In my hands, the J7 didn’t lend itself to the production of outright winners when executing third-ball attacks against long pushes, as the blade lacks the top-end speed of the SFPBE. However, I was able to use the blade’s excellent control to execute highly angled FH loops. Moreover, I often won many points on simply keeping the rally going and outmaneuvering my high-level practice partner with well-placed drives and blocks on 5th, 7th, or 9th contacts.  

     Although the J7 is fast enough to allow for FH loop-to-loop rallies far from the table, the consistency is lower than with composite blades of a similar speed rating. This is a general disadvantage of all-wood blades, which are best suited for game style close to the table and from the mid-distance zone.   

     The J7/W2 combination worked very well for me on BH opening shots against long pushes. The combination hits the Goldilocks zone. The blade produces enough arc for the ball to clear the net and is sufficiently fast to render the shots reasonably dangerous yet it isn’t so fast that the ball careens past the table. As a result, I enjoyed good consistency. 


     The J7 works well for flicks as the contact is crisp and clearly felt. This gave me the confidence to be more aggressive than usual, also because the blade’s moderate speed ensured that most of the flicks landed just before the end-line. BH flicks executed with the Waran II short pips are particularly dangerous. The feeling that the J7 produces on flicks is stiffer than with the BSS1, but not as stiff and thick as with the SFPBE. All in all, the J7 offers an excellent compromise for flicks. 


     Blocking with the J7 is very solid. The blade absorbs high amounts of incoming energy - presumably due to a softer core - and redirects it in a controlled manner while producing a crisp feeling. Just like my observations during warm-up FH/BH drives, the J7 gave me a feeling that I could FH/BH block all day long without making many errors. The resulting blocks are not phenomenally fast, but they don’t need to be. The excellent control of the blade allowed me to place the blocks in hard-to-reach places, resulting in outright winners or favorable set-ups. The blade’s nimble feel also allowed for quick FH-BH transitions, which further facilitated my ability to keep rallies going. 

Smashing and Flat Hitting

      The J7 is not an overly fast blade. Accordingly, smashes should be played in hard-to-reach places rather than relying on brute power. When returning soft shots from mid-distance, I felt the blade lacked power when using the Waran II short pips. In other words, it is a blade that feeds off your opponent’s energy.  

Short Game

      I enjoyed excellent consistency on long FH pushes as the blade is quite linear. Accordingly, I had a below-average number of pushes that went long. The amount of spin, however, seems only to be average, presumably due to the relatively stiff nature of the blade. The linear nature of the J7 rendered it easy to execute low and short pushes. BH pushes played with the Waran II, were direct and flat, but not particularly spinny. For sure, my practice partner did not have major difficulties returning them in a manner that put me under pressure.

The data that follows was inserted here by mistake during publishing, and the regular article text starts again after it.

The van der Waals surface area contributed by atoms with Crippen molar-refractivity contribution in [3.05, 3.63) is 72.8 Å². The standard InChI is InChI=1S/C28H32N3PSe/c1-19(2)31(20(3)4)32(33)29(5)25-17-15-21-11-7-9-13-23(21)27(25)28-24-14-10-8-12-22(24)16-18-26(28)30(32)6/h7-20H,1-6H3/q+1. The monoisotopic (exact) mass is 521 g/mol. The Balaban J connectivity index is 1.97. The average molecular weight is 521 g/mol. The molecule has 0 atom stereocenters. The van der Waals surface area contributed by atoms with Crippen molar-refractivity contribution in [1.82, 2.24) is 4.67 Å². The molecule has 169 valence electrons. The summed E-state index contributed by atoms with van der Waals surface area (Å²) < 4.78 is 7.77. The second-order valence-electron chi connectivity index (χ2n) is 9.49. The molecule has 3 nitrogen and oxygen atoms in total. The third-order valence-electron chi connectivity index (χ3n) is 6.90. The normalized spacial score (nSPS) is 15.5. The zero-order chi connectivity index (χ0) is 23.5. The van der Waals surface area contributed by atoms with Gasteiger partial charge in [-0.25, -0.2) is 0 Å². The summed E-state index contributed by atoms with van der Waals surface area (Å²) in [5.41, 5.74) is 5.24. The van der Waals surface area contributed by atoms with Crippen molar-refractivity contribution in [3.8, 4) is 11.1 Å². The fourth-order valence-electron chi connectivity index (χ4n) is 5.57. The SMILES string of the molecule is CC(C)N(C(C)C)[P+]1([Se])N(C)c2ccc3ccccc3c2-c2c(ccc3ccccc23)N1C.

The J7’s moderate speed worked great on pendulum backspin serves, which I was able to keep short, low, and reasonably spinny. For the same reason, I was able to use more aggressive stroke mechanics on long topspin serves, although they still didn’t seem overly spinny, presumably due to medium dwell time.


     The Tibhar Dynamic J7 is an excellent addition to Tibhar’s range of all-wood 7-ply blades. It is noticeably slower than the Samsonov Force Pro Black Edition and also slightly slower than the Bernadette Szocs Signature 1. While the SFPBE feels the thickest and the BSS1 the bounciest of the three, the J7 feels slightly stiffer and linear than the other two. However, these differences are in the nuances. Of the three, the J7 is probably the least suitable for hard and slow Hurricane-like rubbers, and the most suitable for being paired with faster European and Japanese rubbers. However, all three are excellent blades, which work well with short pimpled rubber like the Waran II. Players with a controlled offensive style, playing closer to the table and enjoying a sharper feel will gravitate towards the J7, whereas more players preferring a bouncier feel will choose the BSS1, while those wanting higher top-end speed and playing a little further out from the table will enjoy the SFPBE. Each of these blades can be used by intermediate-level players and upwards and offer excellent value for the price. 








About the Reviewer

     Patrick 'Pong Professor' Hrdlicka is a table tennis enthusiast with a Ph.D. in chemistry who combines his analytical and experimental skills with his love of table tennis in order to test and review a wide range of table tennis equipment.